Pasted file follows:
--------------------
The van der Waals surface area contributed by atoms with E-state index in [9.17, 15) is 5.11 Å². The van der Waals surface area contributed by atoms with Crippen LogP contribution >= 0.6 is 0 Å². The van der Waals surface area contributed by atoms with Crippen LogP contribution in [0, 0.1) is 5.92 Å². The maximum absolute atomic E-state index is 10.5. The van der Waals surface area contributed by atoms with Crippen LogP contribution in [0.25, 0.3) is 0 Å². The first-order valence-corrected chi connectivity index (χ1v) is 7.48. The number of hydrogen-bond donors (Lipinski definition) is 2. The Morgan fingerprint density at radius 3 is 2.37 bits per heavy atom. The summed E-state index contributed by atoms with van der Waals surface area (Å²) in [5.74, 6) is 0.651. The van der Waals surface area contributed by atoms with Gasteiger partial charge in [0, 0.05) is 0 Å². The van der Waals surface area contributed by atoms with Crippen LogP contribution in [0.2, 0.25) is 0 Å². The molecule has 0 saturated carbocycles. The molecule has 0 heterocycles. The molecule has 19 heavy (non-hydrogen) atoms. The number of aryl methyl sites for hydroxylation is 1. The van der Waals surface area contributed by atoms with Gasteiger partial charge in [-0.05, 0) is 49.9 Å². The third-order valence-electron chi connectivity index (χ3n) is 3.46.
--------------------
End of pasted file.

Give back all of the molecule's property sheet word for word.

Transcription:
The van der Waals surface area contributed by atoms with E-state index in [9.17, 15) is 5.11 Å². The van der Waals surface area contributed by atoms with Crippen LogP contribution >= 0.6 is 0 Å². The van der Waals surface area contributed by atoms with Crippen LogP contribution in [0, 0.1) is 5.92 Å². The maximum absolute atomic E-state index is 10.5. The van der Waals surface area contributed by atoms with Crippen LogP contribution in [0.25, 0.3) is 0 Å². The first-order valence-corrected chi connectivity index (χ1v) is 7.48. The number of hydrogen-bond donors (Lipinski definition) is 2. The Morgan fingerprint density at radius 3 is 2.37 bits per heavy atom. The summed E-state index contributed by atoms with van der Waals surface area (Å²) in [5.74, 6) is 0.651. The van der Waals surface area contributed by atoms with Gasteiger partial charge in [0, 0.05) is 0 Å². The van der Waals surface area contributed by atoms with Crippen LogP contribution in [0.2, 0.25) is 0 Å². The molecule has 0 saturated carbocycles. The molecule has 0 heterocycles. The molecule has 19 heavy (non-hydrogen) atoms. The number of aryl methyl sites for hydroxylation is 1. The van der Waals surface area contributed by atoms with Gasteiger partial charge in [-0.05, 0) is 49.9 Å². The third-order valence-electron chi connectivity index (χ3n) is 3.46.